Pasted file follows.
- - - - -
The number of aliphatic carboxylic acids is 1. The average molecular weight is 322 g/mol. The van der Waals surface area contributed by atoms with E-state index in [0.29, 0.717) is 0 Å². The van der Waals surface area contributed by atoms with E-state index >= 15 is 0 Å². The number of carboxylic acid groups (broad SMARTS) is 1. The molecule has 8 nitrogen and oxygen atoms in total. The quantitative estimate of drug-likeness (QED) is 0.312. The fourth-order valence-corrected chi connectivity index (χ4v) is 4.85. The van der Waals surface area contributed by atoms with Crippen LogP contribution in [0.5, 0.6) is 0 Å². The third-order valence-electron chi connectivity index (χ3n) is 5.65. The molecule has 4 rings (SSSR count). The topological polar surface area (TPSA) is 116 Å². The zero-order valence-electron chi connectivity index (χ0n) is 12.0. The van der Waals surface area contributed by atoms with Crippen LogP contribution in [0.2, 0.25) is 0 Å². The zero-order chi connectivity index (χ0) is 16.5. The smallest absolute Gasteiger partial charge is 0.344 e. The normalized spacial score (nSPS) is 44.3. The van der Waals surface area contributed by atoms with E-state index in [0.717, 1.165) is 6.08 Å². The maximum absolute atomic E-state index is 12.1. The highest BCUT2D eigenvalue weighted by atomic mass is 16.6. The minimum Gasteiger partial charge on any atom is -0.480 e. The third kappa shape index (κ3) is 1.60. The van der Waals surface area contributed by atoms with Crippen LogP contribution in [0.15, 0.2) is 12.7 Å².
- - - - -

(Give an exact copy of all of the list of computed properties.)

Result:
The number of aliphatic carboxylic acids is 1. The average molecular weight is 322 g/mol. The van der Waals surface area contributed by atoms with E-state index in [0.29, 0.717) is 0 Å². The van der Waals surface area contributed by atoms with E-state index >= 15 is 0 Å². The number of carboxylic acid groups (broad SMARTS) is 1. The molecule has 8 nitrogen and oxygen atoms in total. The quantitative estimate of drug-likeness (QED) is 0.312. The fourth-order valence-corrected chi connectivity index (χ4v) is 4.85. The van der Waals surface area contributed by atoms with Crippen LogP contribution in [0.5, 0.6) is 0 Å². The third-order valence-electron chi connectivity index (χ3n) is 5.65. The molecule has 4 rings (SSSR count). The topological polar surface area (TPSA) is 116 Å². The zero-order valence-electron chi connectivity index (χ0n) is 12.0. The van der Waals surface area contributed by atoms with Crippen LogP contribution in [0.2, 0.25) is 0 Å². The zero-order chi connectivity index (χ0) is 16.5. The smallest absolute Gasteiger partial charge is 0.344 e. The normalized spacial score (nSPS) is 44.3. The van der Waals surface area contributed by atoms with E-state index in [0.717, 1.165) is 6.08 Å². The maximum absolute atomic E-state index is 12.1. The highest BCUT2D eigenvalue weighted by atomic mass is 16.6. The minimum Gasteiger partial charge on any atom is -0.480 e. The third kappa shape index (κ3) is 1.60. The van der Waals surface area contributed by atoms with Crippen LogP contribution in [0.15, 0.2) is 12.7 Å².